NPD administrative data were examined for experimental and comparison viewsheds for the 13 months before (pretest) and 13 months after (posttest) the camera installations. Crime was measured by number of shootings, automobile thefts, and thefts from automobiles that occurred within the areas. T-tests were used to compare the effects of CCTV in the experimental viewsheds relative to the comparison viewsheds.
Two subgroup analyses were conducted. The first compared the deterrent effect of strategically placed cameras versus randomly placed cameras. The second compared the deterrent effect on crime of cameras in low-crime areas, versus cameras in high-crime areas.
Piza (2016) conducted a quasi-experimental study using propensity score matching (PSM) to evaluate the effectiveness of police-monitored CCTV cameras in Newark, New Jersey, on deterring crime. Viewsheds were developed, using the same methods as detailed in Study 1 (above), for all CCTV cameras. However, the size of the viewsheds was reduced from 582-foot to 423-foot buffer zones.
Cameras were installed in four phases from March 2008 to April 2010. Comparison viewsheds, placed in hypothetical camera locations, were selected via PSM, using the following variables: 1) the number of crime incidents during the 1-year pre-installation period; 2) number of arrest incidents during the 1-year installation period; 3) sociodemographic variables, including concentration of social disadvantage, racial heterogeneity, residential population, and ambient population (those who frequent the area but do not live there) in the surrounding 2010 U.S. Census block; and, 4) whether the viewshed fell into one of four Newark police precincts.
After the propensity scores were calculated, a matching process was conducted that accounted for the phase in which a camera was installed. The author used a final sample size of 228 (114 treated, 114 untreated) viewsheds for automobile theft, 224 (112 treated, 112 untreated) viewsheds for theft from automobiles, and 226 (113 treated, 113 untreated) viewsheds for the violent crime analysis.
Pretest and posttest data included NPD administrative data for 1 year before (pretest) and after (posttest) installation for automobile theft, theft from automobiles, as well as a composite violent crime variable that included murder, non-fatal shootings, and robbery.
Odds ratios and average treatment effects were calculated to measure the overall change in automobile theft, theft from automobiles, and violent crime in treatment versus comparison viewsheds. Micro-level effects were also calculated to determine whether individual treatment viewsheds experienced a statistically significant treatment effect relative to their matched control units. Subgroup analyses were not conducted.
There is no cost information available for this program.
Caplan and colleagues (2011) used an ANOVA to conduct a subgroup analysis to examine whether the two sets of strategically placed cameras (from March and July installations) in Newark had a differential deterrent effect, compared with randomly placed cameras. Results suggested that there was a statistically significant deterrent effect on shootings for groups of strategically placed cameras, compared with the group of randomly placed cameras. There was no statistically significant difference between groups on auto theft or theft from auto. There was a statistically significant effect on shootings, however the authors caution that the effect is trivial and not substantively meaningful.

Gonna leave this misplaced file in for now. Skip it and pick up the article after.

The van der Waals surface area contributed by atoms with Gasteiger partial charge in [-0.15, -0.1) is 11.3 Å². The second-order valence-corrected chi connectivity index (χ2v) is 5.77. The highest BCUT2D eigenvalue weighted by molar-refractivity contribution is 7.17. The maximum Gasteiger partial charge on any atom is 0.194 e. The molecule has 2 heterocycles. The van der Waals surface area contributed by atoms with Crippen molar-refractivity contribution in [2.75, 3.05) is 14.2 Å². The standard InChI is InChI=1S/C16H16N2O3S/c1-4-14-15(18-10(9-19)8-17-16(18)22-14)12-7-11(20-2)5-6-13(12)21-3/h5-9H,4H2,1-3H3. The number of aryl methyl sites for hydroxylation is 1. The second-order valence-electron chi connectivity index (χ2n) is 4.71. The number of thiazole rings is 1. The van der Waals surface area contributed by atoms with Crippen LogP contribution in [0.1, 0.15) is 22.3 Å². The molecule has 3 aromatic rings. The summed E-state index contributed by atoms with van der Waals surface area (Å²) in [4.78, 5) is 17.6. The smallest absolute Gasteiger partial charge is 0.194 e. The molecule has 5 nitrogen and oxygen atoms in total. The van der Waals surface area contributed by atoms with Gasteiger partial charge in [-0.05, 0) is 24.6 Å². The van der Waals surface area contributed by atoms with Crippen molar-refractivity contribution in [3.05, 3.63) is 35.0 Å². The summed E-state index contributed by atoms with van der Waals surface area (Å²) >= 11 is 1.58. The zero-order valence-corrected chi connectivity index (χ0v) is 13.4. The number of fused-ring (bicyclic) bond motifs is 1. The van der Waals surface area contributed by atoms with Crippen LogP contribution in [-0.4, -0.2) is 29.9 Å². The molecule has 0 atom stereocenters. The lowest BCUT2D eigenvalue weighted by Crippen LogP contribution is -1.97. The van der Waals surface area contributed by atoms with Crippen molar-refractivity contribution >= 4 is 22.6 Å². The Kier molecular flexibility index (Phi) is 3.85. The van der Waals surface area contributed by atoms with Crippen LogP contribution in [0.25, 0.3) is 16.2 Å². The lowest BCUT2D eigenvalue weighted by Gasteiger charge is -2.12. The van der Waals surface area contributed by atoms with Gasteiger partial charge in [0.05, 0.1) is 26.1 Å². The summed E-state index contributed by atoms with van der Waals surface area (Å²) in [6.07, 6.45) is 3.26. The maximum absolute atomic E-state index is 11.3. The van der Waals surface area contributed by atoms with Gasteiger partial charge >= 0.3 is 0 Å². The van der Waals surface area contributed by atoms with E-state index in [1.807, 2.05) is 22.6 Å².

A second subgroup analysis was conducted based on degree (low or high) of criminal activity in the area. The study authors calculated the “location quotient” (LQ), which is a measure of the relative significance of crime incidents within experimental view sheds relative to their significance in the larger City of Newark. Therefore, an area with an LQ<1 is considered a low- crime area, and an area with an LQ>1 is considered a high-crime area. Caplan and colleagues (2011), using an independent samples t test, found that areas with LQs<1 were associated with a statistically significant decrease in the number of shootings and auto thefts, but not in the number of thefts from auto. Areas with LQs>1 yielded no statistically significant results for shootings, auto thefts, or thefts from auto.
Evidence-Base (Studies Reviewed)
These sources were used in the development of the program profile:Study 1
Caplan, Joel M., Leslie W. Kennedy, and Gohar Petrossian. 2011. “Police-Monitored CCTV Cameras in Newark, NJ: A Quasi-Experimental Test of Crime Deterrence.” Journal of Experimental Criminology
7(3): 255–74.Study 2
Piza, Eric L. 2016. “The Crime Prevention Effect of CCTV in Public Places: A Propensity Score Analysis.” Journal of Crime and Justice
These sources were used in the development of the program profile:
Piza, Eric L., Joel M. Caplan, and Leslie W. Kennedy. 2014a. “Analyzing the Influence of Micro-Level Factors on CCTV Camera Effect.” Journal of Quantitative Criminology
Piza, Eric L., Joel M. Caplan, and Leslie W. Kennedy. 2014b. “Is the Punishment More Certain? An Analysis of CCTV Detections and Enforcement.” Justice Quarterly
31(6):1015–43. (This study was reviewed but did not meet Crime Solutions' criteria for inclusion in the overall program rating.)
Following are CrimeSolutions.gov-rated practices that are related to this program:Closed Circuit Television (CCTV) Surveillance
Public surveillance systems include a network of cameras and components for monitoring, recording, and transmitting video images. The ultimate goal of installing public surveillance cameras is to reduce both property and personal crime. The practice was rated Promising for reducing overall crime and property offenses (i.e. vehicle crimes), but rated No Effects on impacting violent crime.Evidence Ratings for Outcomes:
| ||Crime & Delinquency - Multiple crime/offense types|
| ||Crime & Delinquency - Property offenses|
| ||Crime & Delinquency - Violent offenses|